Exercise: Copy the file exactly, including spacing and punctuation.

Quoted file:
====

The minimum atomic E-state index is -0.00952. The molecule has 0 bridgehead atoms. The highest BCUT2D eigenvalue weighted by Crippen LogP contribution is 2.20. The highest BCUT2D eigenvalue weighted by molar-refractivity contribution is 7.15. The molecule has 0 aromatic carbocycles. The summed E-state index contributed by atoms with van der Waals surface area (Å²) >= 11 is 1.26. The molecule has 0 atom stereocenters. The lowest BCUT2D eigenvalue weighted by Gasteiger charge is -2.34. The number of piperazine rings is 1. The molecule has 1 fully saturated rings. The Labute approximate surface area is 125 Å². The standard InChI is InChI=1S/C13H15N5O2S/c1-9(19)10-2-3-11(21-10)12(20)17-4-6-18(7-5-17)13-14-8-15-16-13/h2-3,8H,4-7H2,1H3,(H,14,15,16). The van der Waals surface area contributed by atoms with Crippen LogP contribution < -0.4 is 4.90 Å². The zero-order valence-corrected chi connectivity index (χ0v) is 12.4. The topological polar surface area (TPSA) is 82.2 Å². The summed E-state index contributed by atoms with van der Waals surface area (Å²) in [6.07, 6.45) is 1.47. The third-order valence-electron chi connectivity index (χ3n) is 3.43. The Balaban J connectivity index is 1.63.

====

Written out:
The minimum atomic E-state index is -0.00952. The molecule has 0 bridgehead atoms. The highest BCUT2D eigenvalue weighted by Crippen LogP contribution is 2.20. The highest BCUT2D eigenvalue weighted by molar-refractivity contribution is 7.15. The molecule has 0 aromatic carbocycles. The summed E-state index contributed by atoms with van der Waals surface area (Å²) >= 11 is 1.26. The molecule has 0 atom stereocenters. The lowest BCUT2D eigenvalue weighted by Gasteiger charge is -2.34. The number of piperazine rings is 1. The molecule has 1 fully saturated rings. The Labute approximate surface area is 125 Å². The standard InChI is InChI=1S/C13H15N5O2S/c1-9(19)10-2-3-11(21-10)12(20)17-4-6-18(7-5-17)13-14-8-15-16-13/h2-3,8H,4-7H2,1H3,(H,14,15,16). The van der Waals surface area contributed by atoms with Crippen LogP contribution < -0.4 is 4.90 Å². The zero-order valence-corrected chi connectivity index (χ0v) is 12.4. The topological polar surface area (TPSA) is 82.2 Å². The summed E-state index contributed by atoms with van der Waals surface area (Å²) in [6.07, 6.45) is 1.47. The third-order valence-electron chi connectivity index (χ3n) is 3.43. The Balaban J connectivity index is 1.63.